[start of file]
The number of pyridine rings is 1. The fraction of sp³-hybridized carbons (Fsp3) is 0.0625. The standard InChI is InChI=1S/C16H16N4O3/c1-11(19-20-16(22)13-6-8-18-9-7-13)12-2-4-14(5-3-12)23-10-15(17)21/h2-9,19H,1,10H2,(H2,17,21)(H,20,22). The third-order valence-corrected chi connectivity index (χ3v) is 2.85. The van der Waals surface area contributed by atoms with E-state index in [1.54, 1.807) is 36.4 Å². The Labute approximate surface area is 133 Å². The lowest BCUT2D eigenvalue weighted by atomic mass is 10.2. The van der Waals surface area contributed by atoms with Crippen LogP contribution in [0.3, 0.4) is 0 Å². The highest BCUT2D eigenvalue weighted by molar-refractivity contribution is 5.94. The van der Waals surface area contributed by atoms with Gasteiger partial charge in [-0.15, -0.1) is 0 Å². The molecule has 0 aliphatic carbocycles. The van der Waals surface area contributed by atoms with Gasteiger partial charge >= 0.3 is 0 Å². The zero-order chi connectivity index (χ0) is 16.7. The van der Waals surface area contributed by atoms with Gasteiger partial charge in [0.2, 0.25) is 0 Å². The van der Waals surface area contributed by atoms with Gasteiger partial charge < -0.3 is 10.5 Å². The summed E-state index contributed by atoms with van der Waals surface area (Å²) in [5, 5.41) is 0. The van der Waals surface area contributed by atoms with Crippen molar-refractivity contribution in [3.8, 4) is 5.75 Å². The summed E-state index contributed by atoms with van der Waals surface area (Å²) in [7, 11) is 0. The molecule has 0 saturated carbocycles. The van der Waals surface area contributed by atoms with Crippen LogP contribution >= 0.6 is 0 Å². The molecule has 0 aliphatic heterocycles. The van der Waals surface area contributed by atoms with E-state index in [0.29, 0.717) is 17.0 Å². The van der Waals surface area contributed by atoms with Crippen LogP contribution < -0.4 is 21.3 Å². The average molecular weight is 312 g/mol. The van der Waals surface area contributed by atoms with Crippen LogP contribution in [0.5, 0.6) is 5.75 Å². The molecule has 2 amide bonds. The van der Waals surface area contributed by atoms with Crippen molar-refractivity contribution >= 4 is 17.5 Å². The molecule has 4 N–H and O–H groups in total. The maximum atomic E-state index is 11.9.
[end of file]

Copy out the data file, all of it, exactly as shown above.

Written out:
The number of pyridine rings is 1. The fraction of sp³-hybridized carbons (Fsp3) is 0.0625. The standard InChI is InChI=1S/C16H16N4O3/c1-11(19-20-16(22)13-6-8-18-9-7-13)12-2-4-14(5-3-12)23-10-15(17)21/h2-9,19H,1,10H2,(H2,17,21)(H,20,22). The third-order valence-corrected chi connectivity index (χ3v) is 2.85. The van der Waals surface area contributed by atoms with E-state index in [1.54, 1.807) is 36.4 Å². The Labute approximate surface area is 133 Å². The lowest BCUT2D eigenvalue weighted by atomic mass is 10.2. The van der Waals surface area contributed by atoms with Crippen LogP contribution in [0.3, 0.4) is 0 Å². The highest BCUT2D eigenvalue weighted by molar-refractivity contribution is 5.94. The van der Waals surface area contributed by atoms with Gasteiger partial charge in [-0.15, -0.1) is 0 Å². The molecule has 0 aliphatic carbocycles. The van der Waals surface area contributed by atoms with Gasteiger partial charge >= 0.3 is 0 Å². The zero-order chi connectivity index (χ0) is 16.7. The van der Waals surface area contributed by atoms with Gasteiger partial charge in [0.2, 0.25) is 0 Å². The van der Waals surface area contributed by atoms with Gasteiger partial charge < -0.3 is 10.5 Å². The summed E-state index contributed by atoms with van der Waals surface area (Å²) in [5, 5.41) is 0. The van der Waals surface area contributed by atoms with Crippen molar-refractivity contribution in [3.8, 4) is 5.75 Å². The summed E-state index contributed by atoms with van der Waals surface area (Å²) in [7, 11) is 0. The molecule has 0 saturated carbocycles. The van der Waals surface area contributed by atoms with Crippen LogP contribution >= 0.6 is 0 Å². The molecule has 0 aliphatic heterocycles. The van der Waals surface area contributed by atoms with E-state index in [0.29, 0.717) is 17.0 Å². The van der Waals surface area contributed by atoms with Crippen LogP contribution < -0.4 is 21.3 Å². The average molecular weight is 312 g/mol. The van der Waals surface area contributed by atoms with Crippen LogP contribution in [0.5, 0.6) is 5.75 Å². The molecule has 2 amide bonds. The van der Waals surface area contributed by atoms with Crippen molar-refractivity contribution >= 4 is 17.5 Å². The molecule has 4 N–H and O–H groups in total. The maximum atomic E-state index is 11.9.